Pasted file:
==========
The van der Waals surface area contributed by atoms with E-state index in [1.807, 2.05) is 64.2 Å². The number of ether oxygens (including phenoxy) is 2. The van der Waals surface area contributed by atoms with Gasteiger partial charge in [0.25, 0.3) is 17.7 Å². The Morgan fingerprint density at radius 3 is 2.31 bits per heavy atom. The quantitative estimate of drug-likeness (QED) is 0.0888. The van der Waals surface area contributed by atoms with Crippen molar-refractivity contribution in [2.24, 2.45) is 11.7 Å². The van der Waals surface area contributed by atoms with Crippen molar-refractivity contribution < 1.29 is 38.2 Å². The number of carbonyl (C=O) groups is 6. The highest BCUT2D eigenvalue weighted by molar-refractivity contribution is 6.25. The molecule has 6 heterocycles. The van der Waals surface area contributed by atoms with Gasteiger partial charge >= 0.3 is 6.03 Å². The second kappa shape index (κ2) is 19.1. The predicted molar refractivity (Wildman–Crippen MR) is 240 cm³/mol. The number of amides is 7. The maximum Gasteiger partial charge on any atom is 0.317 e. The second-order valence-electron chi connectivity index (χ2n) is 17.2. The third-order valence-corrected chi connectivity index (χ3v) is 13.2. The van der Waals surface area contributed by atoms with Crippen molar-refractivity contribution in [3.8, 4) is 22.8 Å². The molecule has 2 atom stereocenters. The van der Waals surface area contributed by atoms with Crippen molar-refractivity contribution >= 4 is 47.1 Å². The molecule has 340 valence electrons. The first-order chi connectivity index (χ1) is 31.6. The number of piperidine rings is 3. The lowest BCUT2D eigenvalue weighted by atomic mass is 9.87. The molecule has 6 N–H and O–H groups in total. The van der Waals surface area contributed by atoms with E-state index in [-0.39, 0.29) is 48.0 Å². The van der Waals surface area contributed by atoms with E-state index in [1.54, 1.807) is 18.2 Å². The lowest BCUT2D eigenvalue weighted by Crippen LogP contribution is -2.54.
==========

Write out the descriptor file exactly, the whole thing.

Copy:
The van der Waals surface area contributed by atoms with E-state index in [1.807, 2.05) is 64.2 Å². The number of ether oxygens (including phenoxy) is 2. The van der Waals surface area contributed by atoms with Gasteiger partial charge in [0.25, 0.3) is 17.7 Å². The Morgan fingerprint density at radius 3 is 2.31 bits per heavy atom. The quantitative estimate of drug-likeness (QED) is 0.0888. The van der Waals surface area contributed by atoms with Crippen molar-refractivity contribution in [2.24, 2.45) is 11.7 Å². The van der Waals surface area contributed by atoms with Crippen molar-refractivity contribution < 1.29 is 38.2 Å². The number of carbonyl (C=O) groups is 6. The highest BCUT2D eigenvalue weighted by molar-refractivity contribution is 6.25. The molecule has 6 heterocycles. The van der Waals surface area contributed by atoms with Gasteiger partial charge >= 0.3 is 6.03 Å². The second kappa shape index (κ2) is 19.1. The predicted molar refractivity (Wildman–Crippen MR) is 240 cm³/mol. The number of amides is 7. The maximum Gasteiger partial charge on any atom is 0.317 e. The second-order valence-electron chi connectivity index (χ2n) is 17.2. The third-order valence-corrected chi connectivity index (χ3v) is 13.2. The van der Waals surface area contributed by atoms with Crippen molar-refractivity contribution in [3.8, 4) is 22.8 Å². The molecule has 2 atom stereocenters. The van der Waals surface area contributed by atoms with Crippen molar-refractivity contribution >= 4 is 47.1 Å². The molecule has 340 valence electrons. The first-order chi connectivity index (χ1) is 31.6. The number of piperidine rings is 3. The lowest BCUT2D eigenvalue weighted by atomic mass is 9.87. The molecule has 6 N–H and O–H groups in total. The van der Waals surface area contributed by atoms with E-state index in [-0.39, 0.29) is 48.0 Å². The van der Waals surface area contributed by atoms with E-state index in [1.54, 1.807) is 18.2 Å². The lowest BCUT2D eigenvalue weighted by Crippen LogP contribution is -2.54.